SARATOGA SPRINGS. On August 16, 1954, horse racing’s legendary took first in the seven furlong Oneonta Purse at Saratoga Race Track.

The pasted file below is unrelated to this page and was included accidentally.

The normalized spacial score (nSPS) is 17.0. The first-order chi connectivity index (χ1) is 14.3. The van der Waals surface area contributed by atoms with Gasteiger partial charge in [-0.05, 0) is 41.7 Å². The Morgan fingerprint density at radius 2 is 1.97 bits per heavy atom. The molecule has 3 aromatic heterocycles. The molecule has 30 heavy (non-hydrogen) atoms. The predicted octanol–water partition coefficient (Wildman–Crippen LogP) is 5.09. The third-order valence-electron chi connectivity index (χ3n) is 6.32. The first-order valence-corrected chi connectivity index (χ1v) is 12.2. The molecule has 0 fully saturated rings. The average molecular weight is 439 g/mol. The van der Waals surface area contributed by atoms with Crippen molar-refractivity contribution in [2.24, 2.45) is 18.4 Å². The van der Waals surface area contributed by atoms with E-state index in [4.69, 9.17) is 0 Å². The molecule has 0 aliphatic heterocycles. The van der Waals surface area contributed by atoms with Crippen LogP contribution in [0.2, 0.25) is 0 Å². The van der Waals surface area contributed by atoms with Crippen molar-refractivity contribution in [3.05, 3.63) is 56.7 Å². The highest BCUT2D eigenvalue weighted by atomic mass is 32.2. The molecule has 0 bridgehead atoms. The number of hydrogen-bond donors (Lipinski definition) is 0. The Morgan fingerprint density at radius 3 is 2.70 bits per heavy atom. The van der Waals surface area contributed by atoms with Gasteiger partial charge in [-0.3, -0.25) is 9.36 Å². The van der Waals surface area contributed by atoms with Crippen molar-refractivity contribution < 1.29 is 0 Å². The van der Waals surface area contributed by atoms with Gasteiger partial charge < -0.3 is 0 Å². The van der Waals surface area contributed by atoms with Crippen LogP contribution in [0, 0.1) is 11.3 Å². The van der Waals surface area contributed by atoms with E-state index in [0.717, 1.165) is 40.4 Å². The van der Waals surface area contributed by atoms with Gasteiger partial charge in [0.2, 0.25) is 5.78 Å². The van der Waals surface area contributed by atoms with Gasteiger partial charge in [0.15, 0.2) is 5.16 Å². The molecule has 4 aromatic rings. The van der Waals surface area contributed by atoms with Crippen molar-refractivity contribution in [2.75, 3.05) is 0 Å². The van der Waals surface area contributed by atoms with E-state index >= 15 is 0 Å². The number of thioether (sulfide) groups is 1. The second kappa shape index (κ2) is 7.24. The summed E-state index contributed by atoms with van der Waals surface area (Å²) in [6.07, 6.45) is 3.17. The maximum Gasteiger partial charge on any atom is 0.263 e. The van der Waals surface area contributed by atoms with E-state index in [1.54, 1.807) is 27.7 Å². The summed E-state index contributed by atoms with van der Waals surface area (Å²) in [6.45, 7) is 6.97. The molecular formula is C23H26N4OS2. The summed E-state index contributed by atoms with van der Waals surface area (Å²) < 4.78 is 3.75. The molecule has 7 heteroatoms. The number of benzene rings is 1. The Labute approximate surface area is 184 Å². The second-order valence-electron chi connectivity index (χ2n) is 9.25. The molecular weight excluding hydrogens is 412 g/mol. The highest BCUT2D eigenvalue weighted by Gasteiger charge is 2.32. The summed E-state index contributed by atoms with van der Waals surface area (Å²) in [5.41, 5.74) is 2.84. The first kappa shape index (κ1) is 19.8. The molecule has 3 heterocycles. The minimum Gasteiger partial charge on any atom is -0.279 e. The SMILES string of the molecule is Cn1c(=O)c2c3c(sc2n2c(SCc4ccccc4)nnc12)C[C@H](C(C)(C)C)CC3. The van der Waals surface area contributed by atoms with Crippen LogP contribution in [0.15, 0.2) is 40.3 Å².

That night the infamous Piping Rock Casino burned to the ground in a “mysterious” arson unsolved to this day. Or is it unsolved? It was an odd Monday. Alfred Vanderbilt’s Native Dancer had been sidelined since a May injury. Now in his first race since, could the colt win? The Grey Ghost, as the grey four year old was also affectionately called, had been assigned 137 pounds by Handicapper Jimmy Kilroe. This was The Dancer’s largest ever, and seven more pounds than he carried in his previous start, the Metropolitan Mile at Belmont. At that May 15th race, Native Dancer won by a neck. Adding to the interest, even drama, of the day was that the Dancer was running against First Glance, another Vanderbilt horse. Was Native Dancer far enough past his injuries to beat him? The outcome came on a muddy track, as 14,305 fans watched Native Dancer come in first, nine lengths ahead of First Glance! Racing history was being made. Sadly, Native Dancer’s foot injury kept recurring. He was scheduled to be shipped to France to compete in the prestigious Prix de l’Arc de Triomphe, but this would not happen. Native Dancer was retired to Vanderbilt’s Kentucky farm, put out to stud and sired famous progeny, although none as legendary as the Grey Ghost. But all that sizzled in Saratoga that August 16th wasn’t just Native Dancer! That night, or early in the morning of the 17th, one of Saratoga Springs most infamous casinos—Piping Rock Casino—burned to the ground. It was obviously arson–the Spa City’s solution of choice back then–but why burn it? The club had stood partially empty and unused since it was closed in 1950 as a result of the US Senator Estes Kefauver’s investigation into organized crime. In 1954, the IRS sold it at auction for back taxes owed by the mobsters who owned it: Joe Adonis, Meyer Lansky, and Costello. It was purchased by a Schenectady businessman. But so many things left the police unable to solve the case. While it was clearly arson, the Piping Rock was uninsured at the time it burned. Seemingly no profit motive. Yet it was later discovered that, on the night it burned, it had been broken into before the fire and gaming equipment had been stolen. Nonetheless, to this day some people in Saratoga Springs insist the contents of the building had been cleared out years before and were in storage in Saratoga. Why was it torched? Who would have gained? Who would have lost? Were the stakes far greater for a certain few? Is there an answer to any or all of this? There is now. To discover it, get your copy of The Burning of The Piping Rock at your favorite bookstore and read Saratoga history as it rarely been portrayed. Happy reading, Joe